Hiqa identifies foster care concerns

Thu, Feb 21, 2013, 00:00

Some vulnerable children in State care are being cared for by foster parents who were previously found to be unsuitable for the task, the State’s health standards watchdog has found.

In a report into foster care services in the Dublin north-west area, the Health Information and Quality Authority (Hiqa) found that practices to ensure safe outcomes for more than 350 children in foster care were not adequate.

The authority found some sibling children were being split up and placed in different homes, even though it was recommended that they stay together.

Its inspection report also notes that one third of all children in foster care - 116 children - were only assigned a designated social work three weeks before the announced inspection. It is mandatory for all children in care to have an allocated social worker.

It is not the first time foster services in Dublin north-west - which covers an area that includes the city centre, Finglas, Blanchardstown and Cabra - have been on the receiving end of criticism.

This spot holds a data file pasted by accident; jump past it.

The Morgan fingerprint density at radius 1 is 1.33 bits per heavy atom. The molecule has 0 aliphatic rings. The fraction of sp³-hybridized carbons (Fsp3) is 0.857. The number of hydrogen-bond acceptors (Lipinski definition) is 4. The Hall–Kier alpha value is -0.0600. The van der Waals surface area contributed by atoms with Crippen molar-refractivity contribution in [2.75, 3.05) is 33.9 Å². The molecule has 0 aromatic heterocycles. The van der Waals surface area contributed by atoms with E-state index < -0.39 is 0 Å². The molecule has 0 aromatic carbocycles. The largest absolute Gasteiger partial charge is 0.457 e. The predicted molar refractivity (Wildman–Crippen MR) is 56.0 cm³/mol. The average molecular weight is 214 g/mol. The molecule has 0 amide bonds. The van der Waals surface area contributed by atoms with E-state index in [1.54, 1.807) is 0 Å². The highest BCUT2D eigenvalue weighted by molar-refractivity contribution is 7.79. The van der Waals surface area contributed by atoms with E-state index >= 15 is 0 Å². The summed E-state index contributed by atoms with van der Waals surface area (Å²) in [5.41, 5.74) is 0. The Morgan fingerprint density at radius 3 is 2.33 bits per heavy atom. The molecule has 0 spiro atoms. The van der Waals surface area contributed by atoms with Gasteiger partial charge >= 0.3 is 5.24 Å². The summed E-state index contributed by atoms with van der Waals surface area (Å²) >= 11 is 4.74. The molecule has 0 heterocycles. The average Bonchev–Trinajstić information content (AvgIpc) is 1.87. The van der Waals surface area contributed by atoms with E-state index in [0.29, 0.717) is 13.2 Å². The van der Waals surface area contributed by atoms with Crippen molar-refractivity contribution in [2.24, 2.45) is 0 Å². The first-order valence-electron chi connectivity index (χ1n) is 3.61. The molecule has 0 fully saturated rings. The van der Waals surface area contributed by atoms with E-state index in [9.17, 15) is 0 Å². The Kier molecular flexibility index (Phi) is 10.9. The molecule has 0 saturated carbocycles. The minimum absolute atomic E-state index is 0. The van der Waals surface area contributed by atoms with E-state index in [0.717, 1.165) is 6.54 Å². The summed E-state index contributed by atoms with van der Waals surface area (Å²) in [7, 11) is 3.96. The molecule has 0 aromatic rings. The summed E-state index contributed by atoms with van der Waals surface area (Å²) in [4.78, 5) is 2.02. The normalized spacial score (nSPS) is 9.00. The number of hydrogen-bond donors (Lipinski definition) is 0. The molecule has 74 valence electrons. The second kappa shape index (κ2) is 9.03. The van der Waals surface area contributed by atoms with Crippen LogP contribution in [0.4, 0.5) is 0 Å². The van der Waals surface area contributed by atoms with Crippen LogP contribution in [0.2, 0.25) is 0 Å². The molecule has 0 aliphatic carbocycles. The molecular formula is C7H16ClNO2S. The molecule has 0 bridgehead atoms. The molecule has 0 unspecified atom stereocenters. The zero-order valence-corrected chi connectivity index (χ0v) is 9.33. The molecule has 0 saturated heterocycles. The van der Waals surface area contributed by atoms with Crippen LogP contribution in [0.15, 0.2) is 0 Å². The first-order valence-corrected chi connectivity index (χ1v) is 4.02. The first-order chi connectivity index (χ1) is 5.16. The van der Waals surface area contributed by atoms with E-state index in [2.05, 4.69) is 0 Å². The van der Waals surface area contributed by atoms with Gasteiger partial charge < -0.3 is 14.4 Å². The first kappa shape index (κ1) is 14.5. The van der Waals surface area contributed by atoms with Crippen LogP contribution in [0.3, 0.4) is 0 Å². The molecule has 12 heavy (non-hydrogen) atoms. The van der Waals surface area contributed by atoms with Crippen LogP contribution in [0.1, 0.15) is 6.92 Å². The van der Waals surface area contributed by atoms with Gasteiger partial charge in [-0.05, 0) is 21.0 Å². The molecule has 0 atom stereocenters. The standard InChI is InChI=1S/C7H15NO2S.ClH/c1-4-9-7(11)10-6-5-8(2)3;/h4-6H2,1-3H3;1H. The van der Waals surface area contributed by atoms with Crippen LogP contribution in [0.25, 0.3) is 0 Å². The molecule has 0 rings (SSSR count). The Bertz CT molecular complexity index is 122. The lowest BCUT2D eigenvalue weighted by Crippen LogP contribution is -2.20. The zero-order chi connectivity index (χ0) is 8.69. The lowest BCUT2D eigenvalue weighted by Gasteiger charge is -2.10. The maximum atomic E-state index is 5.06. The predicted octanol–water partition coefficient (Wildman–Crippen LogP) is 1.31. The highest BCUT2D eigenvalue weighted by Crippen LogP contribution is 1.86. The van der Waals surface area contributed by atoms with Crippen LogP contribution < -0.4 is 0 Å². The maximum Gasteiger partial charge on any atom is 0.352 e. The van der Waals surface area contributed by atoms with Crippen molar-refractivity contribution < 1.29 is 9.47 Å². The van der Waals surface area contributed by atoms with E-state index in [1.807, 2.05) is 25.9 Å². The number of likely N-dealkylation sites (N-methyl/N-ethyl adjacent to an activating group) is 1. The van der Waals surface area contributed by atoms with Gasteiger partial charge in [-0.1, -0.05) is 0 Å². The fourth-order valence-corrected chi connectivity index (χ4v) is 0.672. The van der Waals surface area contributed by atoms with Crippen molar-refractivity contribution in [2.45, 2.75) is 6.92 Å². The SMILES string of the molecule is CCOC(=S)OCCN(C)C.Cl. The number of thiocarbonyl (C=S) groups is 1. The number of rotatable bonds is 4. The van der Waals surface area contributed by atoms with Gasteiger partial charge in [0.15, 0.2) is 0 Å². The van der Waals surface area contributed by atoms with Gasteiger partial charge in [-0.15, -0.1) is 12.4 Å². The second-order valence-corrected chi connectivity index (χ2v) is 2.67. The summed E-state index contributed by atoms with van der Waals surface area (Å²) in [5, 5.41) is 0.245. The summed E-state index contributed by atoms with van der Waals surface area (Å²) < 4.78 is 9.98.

The authority has previously found serious deficits in care or management on each of its major inspections over the past three years, such as child protection concerns being ignored or children being left without contact from a social worker for years at a time.

The latest inspection report - dated October 2012 - published today shows that the authority still has major concerns, although it noted improvements in some areas. Among its main concerns were:

* Many children had not had an allocated social worker for prolonged periods of time, compromising the ability of social workers to form a good and trusting relationship with some children

* Some care plans were of poor quality and undertaken by social workers who did not know the children.

* Limited evidence of attempts to locate the birth mother or father; this presented a risk for children in voluntary care if and when a medical emergency arose, as consent of the birth parent be required.

On a more positive note, it found that many children were happy in their placements. Social workers and managers presented as dedicated, motivated and committed professionals. Inspectors found that children were able to make choices in their daily lives, to maintain a positive sense of identity and to create new and meaningful relationships

They were integrated into family life and had opportunities to make new friends. Maintaining contact with family members was valued highly by the social work department and children had regular opportunities to do this.

However, 41 per cent of children in foster care were placed in foster homes outside of the area, which made this more difficult. The resources to provide good quality access were insufficient and some birth parents were not happy about access arrangements with their children.